MNDot Launches Pedestrian Safety Campaign

Hey drunkies, walk safe.

Years after the semi-successful Share the Road campaign for bikes, MNDot is launching a new edition — Share the Road Pedestrians. The new program has some pluses, and some head-shaking moments:

Every corner is a crosswalk

  • Yay: MNDot asserts that “Pedestrians and motorists are equally responsible for pedestrian safety.”
  • Boo: Site does not mention the cases in which a bicyclist is legally considered a pedestrian. (it’s covered both in the core pedestrian statute, 169.21, as well as the core bicycle statute, 169.222)
  • Yay: They suggest everyone hang up and drive/walk/etc.
  • Boo: Site warns drunks to use extra caution while walking.

The idea that everyone has to make some effort to avoid being run over, or running over others, is not novel. In fact, campaigns against distracted walking are cropping up everywhere alongside distracted driving campaigns — New York City is even doing special crosswalk paint to suggest people get their noses out of their smartphones and watch for vehicles.

Still, it is concerning that MNDot felt a special call out had to be made for drunk pedestrians — true caution would be to ensure you aren’t too drunk to make it home, regardless of your means of transport. Crash statistics say that more than 1/3 of pedestrians tested in fatal crashes are drunk. (Similar stats are not offered for motorists.) A disproportionate percentage of the materials for the upcoming campaign seem to focus on drunken pedestrians, which may make those materials of limited utility in many educational environments. (I, for one, hope that the proportionality of drunk pedestrian second graders is low.)

MNDot plan to amp up the communications around this campaign in October, as October is typically the month with the greatest number of pedestrian-motorist collisions. Why? Might be the short daylight. Might be the one-handed driving as people clutch pumpkin lattes in their other hand. Maybe people are drunker in October. Might just be coincidence.

These kinds of awareness programs are nice. They’re fairly cheap to run. But they don’t replace planning that allows for pedestrian safety — be it median islands on busy streets to provide some shelter for younger and older pedestrians who may not be able to make it across on a reasonably-timed crossing, limiting turn opportunities at some intersections to encourage biking and walkers, or even a few sidewalks and sidepaths in residential areas to provide greater ability for citizens to get out and meet their neighbors (or choose non-vehicular transport at all). Many fatalities occur when pedestrians are crossing at points without a crosswalk or signal, and some of these occur because there is no proximate crossing meeting those specifications.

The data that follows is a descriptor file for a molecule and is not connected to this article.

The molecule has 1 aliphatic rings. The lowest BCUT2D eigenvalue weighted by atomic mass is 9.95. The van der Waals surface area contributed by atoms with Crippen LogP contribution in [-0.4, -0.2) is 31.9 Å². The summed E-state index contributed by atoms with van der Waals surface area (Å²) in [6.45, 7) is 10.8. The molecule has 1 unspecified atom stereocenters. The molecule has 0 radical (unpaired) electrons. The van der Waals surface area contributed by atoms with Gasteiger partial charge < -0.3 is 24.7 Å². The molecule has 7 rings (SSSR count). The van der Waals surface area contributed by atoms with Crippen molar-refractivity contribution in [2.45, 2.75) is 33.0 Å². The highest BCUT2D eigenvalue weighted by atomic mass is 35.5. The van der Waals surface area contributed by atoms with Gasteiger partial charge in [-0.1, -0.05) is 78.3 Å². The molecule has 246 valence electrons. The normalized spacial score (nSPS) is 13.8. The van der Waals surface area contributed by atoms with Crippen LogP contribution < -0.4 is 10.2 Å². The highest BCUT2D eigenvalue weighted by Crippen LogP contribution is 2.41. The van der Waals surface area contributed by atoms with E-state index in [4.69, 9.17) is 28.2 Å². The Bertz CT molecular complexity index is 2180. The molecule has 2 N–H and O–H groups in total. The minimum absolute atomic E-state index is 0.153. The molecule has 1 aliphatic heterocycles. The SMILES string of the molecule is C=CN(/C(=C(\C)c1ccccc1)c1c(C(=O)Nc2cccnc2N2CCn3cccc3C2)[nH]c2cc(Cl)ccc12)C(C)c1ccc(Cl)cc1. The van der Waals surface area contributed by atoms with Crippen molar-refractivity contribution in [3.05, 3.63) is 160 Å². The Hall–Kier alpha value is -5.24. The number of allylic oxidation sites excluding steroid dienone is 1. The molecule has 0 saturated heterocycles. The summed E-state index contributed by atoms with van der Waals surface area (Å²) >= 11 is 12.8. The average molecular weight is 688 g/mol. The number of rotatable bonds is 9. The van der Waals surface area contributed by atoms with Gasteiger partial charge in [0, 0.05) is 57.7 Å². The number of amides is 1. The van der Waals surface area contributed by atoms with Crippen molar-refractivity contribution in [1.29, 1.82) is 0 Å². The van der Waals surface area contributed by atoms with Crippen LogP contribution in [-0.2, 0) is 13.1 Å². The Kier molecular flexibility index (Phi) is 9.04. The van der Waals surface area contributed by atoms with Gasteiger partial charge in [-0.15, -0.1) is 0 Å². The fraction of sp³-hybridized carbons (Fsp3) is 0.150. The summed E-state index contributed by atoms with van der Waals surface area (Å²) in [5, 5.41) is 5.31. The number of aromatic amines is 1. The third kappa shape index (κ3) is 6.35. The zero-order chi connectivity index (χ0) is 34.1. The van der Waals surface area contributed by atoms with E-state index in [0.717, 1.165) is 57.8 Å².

But building better and reasonable crossings and reengineering many dangerous intersections is expensive, and go through series of public hearings in which people get up in arms about sharing space, slowing down, right of way, and even get all Lorax for the trees.

Plenty of statistics are available that measure the impact of ad campaigns on retail sales or other spending of money (like tourism campaigns). Most traffic “awareness” campaigns for which I can find measurement data are not comparable — for instance, most DWI campaigns are linked to rigorous enforcement programs, and as such cannot be used as any kind of metric for “Does putting up signs in bus shelters to remind drunk people to walk carefully really work?” Some limited area campaigns have had some impact, such as the effort several years ago to remind students at Macalester College and the University of St. Thomas that crossing between intersections was a scenario in which pedestrians lack right of way. But those mini-campaigns were highly targeted to specific crossings and populations, and thus also not equivalent to this campaign. If people are already impairing their judgement with excessive drinking, will a poster make them rethink things, or give them the ability to make good (drunken) decisions?

MNDot’s posters are cute, though. Good design, although some are text heavy for some outdoor applications (lots of words = distracting when a motorist tries to read it). In a pre-launch event on Tuesday, signs were waved in intersections in several cities, including Minneapolis, St. Paul, St. Cloud, Rochester and Duluth. (Which seems more distracting than helpful, but what do I know.) Outdoor media is planned, including bus ads, billboards, and other outdoor (think benches and bus shelters). There are even to be radio spots.

And don’t forget: Be careful, drunky.


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